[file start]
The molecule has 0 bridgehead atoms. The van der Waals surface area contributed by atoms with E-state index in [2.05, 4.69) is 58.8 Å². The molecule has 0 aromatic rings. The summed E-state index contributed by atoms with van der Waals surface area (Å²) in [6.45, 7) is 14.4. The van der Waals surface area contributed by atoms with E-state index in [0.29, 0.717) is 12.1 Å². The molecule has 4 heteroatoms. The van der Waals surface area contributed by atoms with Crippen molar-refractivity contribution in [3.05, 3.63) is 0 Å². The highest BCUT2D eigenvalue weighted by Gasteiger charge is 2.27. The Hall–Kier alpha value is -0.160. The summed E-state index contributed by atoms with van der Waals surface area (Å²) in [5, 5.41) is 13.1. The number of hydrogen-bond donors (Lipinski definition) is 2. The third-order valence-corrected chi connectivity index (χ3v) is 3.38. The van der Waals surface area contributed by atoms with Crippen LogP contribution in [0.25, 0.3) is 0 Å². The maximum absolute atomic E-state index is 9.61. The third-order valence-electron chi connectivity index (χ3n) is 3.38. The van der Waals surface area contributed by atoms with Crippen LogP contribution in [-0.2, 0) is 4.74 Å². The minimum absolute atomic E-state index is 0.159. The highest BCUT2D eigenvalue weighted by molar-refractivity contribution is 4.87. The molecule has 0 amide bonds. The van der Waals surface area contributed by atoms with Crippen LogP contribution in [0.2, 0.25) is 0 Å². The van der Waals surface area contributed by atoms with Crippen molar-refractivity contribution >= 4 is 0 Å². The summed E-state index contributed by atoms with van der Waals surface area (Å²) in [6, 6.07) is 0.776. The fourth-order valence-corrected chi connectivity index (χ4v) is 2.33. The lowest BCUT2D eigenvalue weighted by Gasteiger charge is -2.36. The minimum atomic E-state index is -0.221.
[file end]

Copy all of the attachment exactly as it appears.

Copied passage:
The molecule has 0 bridgehead atoms. The van der Waals surface area contributed by atoms with E-state index in [2.05, 4.69) is 58.8 Å². The molecule has 0 aromatic rings. The summed E-state index contributed by atoms with van der Waals surface area (Å²) in [6.45, 7) is 14.4. The van der Waals surface area contributed by atoms with E-state index in [0.29, 0.717) is 12.1 Å². The molecule has 4 heteroatoms. The van der Waals surface area contributed by atoms with Crippen molar-refractivity contribution in [3.05, 3.63) is 0 Å². The highest BCUT2D eigenvalue weighted by Gasteiger charge is 2.27. The Hall–Kier alpha value is -0.160. The summed E-state index contributed by atoms with van der Waals surface area (Å²) in [5, 5.41) is 13.1. The number of hydrogen-bond donors (Lipinski definition) is 2. The third-order valence-corrected chi connectivity index (χ3v) is 3.38. The van der Waals surface area contributed by atoms with Crippen LogP contribution in [0.25, 0.3) is 0 Å². The maximum absolute atomic E-state index is 9.61. The third-order valence-electron chi connectivity index (χ3n) is 3.38. The van der Waals surface area contributed by atoms with Crippen LogP contribution in [-0.2, 0) is 4.74 Å². The minimum absolute atomic E-state index is 0.159. The highest BCUT2D eigenvalue weighted by molar-refractivity contribution is 4.87. The molecule has 0 amide bonds. The van der Waals surface area contributed by atoms with Crippen LogP contribution in [0.2, 0.25) is 0 Å². The van der Waals surface area contributed by atoms with Crippen molar-refractivity contribution >= 4 is 0 Å². The summed E-state index contributed by atoms with van der Waals surface area (Å²) in [6, 6.07) is 0.776. The fourth-order valence-corrected chi connectivity index (χ4v) is 2.33. The lowest BCUT2D eigenvalue weighted by Gasteiger charge is -2.36. The minimum atomic E-state index is -0.221.